How Kim fell into the apparel business is an interesting one. She previously worked in sales at Samsung. When a friend of hers, the founders of the business — whom the company declined to identify, citing the business’ privately held status — reached out for advice on Honey Punch, she agreed to consult. In 2012, she took over the business and is now its sole owner.
“A lot of jobber owners, they took the investment [the profits] and they put it in their own personal use,” Kim said. “For me personally, I put the investment back into the company either to the design or the product or to the sales team. I think that investment finally paid us back.”
The 140-person team includes about 20 in the design department with a presence in Los Angeles, New Jersey, South Korea, London and China. Kim said she’s looking to open a showroom in Australia. There’s also the name Honey Pop that she’s registered as she mulls the launch of a kids’ line followed three to five years out from now the rollout of a lifestyle web site.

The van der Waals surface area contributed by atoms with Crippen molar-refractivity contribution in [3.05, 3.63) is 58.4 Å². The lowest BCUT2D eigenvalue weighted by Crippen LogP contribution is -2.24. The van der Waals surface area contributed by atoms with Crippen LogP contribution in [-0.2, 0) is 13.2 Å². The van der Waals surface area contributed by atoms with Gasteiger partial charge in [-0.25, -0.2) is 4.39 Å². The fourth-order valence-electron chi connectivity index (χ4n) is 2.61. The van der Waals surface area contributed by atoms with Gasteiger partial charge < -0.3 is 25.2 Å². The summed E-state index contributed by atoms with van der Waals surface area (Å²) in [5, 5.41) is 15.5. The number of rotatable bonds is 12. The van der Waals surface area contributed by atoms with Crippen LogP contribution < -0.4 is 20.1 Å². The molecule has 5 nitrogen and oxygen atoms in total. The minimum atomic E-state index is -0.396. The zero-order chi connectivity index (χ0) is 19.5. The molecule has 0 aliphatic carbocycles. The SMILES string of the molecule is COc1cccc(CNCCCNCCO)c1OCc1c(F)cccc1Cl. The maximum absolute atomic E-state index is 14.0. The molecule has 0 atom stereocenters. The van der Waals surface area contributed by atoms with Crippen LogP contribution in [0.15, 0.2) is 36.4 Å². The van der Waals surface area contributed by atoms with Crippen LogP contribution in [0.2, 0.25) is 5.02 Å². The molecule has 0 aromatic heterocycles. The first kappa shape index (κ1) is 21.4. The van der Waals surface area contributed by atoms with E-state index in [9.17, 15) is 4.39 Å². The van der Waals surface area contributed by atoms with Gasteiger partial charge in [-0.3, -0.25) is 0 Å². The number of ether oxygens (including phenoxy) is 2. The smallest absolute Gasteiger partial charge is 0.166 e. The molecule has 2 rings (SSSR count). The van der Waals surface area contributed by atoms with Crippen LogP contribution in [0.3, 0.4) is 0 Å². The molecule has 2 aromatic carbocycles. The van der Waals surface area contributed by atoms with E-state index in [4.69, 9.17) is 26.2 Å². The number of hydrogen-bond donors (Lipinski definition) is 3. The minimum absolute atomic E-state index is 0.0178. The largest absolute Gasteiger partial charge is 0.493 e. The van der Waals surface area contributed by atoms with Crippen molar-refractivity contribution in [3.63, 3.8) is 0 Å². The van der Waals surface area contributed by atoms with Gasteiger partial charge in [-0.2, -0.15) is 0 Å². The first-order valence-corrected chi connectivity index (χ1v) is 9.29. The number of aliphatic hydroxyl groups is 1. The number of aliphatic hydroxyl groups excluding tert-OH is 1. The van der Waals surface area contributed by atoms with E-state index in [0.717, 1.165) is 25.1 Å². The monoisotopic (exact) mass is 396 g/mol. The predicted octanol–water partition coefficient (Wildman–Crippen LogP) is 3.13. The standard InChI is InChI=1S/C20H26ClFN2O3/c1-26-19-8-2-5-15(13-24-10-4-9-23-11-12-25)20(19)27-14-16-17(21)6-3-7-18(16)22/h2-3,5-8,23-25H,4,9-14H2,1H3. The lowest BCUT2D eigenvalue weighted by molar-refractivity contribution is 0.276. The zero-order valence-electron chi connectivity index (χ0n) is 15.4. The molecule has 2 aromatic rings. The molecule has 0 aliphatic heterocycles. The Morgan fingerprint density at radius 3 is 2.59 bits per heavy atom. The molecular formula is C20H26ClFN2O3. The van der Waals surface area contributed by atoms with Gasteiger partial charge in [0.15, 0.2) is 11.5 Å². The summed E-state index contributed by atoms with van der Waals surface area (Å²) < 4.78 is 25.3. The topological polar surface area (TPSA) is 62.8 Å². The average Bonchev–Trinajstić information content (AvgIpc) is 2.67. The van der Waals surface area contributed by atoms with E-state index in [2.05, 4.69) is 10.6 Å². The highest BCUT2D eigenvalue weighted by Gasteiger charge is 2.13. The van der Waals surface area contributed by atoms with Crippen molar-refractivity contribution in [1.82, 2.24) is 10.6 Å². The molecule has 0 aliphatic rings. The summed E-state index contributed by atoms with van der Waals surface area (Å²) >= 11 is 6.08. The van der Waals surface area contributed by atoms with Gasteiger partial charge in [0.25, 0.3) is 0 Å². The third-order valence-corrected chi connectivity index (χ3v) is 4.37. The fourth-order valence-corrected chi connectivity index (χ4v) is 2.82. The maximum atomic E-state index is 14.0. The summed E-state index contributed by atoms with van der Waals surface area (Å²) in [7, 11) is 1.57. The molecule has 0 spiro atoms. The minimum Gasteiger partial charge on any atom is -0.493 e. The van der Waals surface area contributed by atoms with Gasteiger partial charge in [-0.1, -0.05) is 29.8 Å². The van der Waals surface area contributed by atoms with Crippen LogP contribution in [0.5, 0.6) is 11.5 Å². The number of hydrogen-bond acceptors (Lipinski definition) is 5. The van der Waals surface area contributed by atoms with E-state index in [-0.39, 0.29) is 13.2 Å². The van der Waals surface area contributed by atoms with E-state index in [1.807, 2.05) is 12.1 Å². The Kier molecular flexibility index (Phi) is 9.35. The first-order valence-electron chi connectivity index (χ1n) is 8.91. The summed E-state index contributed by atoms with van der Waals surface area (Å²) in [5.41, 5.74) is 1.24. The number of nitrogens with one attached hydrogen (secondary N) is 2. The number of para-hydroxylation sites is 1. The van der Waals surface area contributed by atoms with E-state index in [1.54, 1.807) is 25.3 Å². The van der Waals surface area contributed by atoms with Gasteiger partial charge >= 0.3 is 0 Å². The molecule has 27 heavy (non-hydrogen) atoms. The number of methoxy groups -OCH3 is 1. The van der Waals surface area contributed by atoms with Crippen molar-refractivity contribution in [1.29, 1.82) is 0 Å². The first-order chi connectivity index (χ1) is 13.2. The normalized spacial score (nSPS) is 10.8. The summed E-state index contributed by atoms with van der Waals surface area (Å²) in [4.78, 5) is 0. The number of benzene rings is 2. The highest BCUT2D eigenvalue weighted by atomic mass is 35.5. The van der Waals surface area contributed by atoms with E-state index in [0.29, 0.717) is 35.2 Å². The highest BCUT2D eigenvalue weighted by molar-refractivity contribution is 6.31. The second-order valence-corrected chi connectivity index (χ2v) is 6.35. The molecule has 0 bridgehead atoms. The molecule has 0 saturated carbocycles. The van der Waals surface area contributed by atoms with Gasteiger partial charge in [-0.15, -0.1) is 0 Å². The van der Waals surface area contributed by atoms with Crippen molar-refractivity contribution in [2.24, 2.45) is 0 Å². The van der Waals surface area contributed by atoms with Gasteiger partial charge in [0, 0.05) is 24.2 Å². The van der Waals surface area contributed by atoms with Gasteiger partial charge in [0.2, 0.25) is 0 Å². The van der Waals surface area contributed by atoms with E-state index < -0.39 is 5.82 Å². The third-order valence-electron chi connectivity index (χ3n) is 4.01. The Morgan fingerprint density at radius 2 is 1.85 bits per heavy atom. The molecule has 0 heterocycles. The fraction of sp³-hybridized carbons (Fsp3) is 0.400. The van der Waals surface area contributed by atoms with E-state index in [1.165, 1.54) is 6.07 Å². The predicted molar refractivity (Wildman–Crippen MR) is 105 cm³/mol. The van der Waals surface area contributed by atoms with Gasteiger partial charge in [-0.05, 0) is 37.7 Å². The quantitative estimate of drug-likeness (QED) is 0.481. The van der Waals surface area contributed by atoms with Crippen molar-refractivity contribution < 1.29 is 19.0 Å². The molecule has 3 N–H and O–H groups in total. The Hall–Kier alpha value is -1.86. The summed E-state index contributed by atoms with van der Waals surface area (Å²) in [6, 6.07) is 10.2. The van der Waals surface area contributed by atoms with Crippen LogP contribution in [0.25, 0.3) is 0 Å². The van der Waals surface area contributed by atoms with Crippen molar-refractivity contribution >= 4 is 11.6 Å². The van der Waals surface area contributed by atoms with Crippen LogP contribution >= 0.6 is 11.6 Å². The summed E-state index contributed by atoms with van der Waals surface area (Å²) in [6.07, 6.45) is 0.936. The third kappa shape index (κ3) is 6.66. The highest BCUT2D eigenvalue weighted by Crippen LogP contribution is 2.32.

Near-term plans also call for the company to launch a London pop-up for the holiday, which would be the start of a more aggressive strategy at retail next year that would see a combination of pop-up and permanent doors open.
“In the last eight years retail has changed so dramatically,” Cauffield said. “If you stay wholesale you’re always going to be at the mercy of the retailers and the buyers. Now that we have this really great empire of wholesale diversifying, it gives us the opportunity to then bring the additional revenue stream plus do it in the way we want to present our brand and take our future into our control.”
It’s a move that began several years ago with Kim’s vision as she and her team aggressively chase their customer.
“We’re reaching out to the consumer,” Kim said. “We’re not waiting for them to come to us.”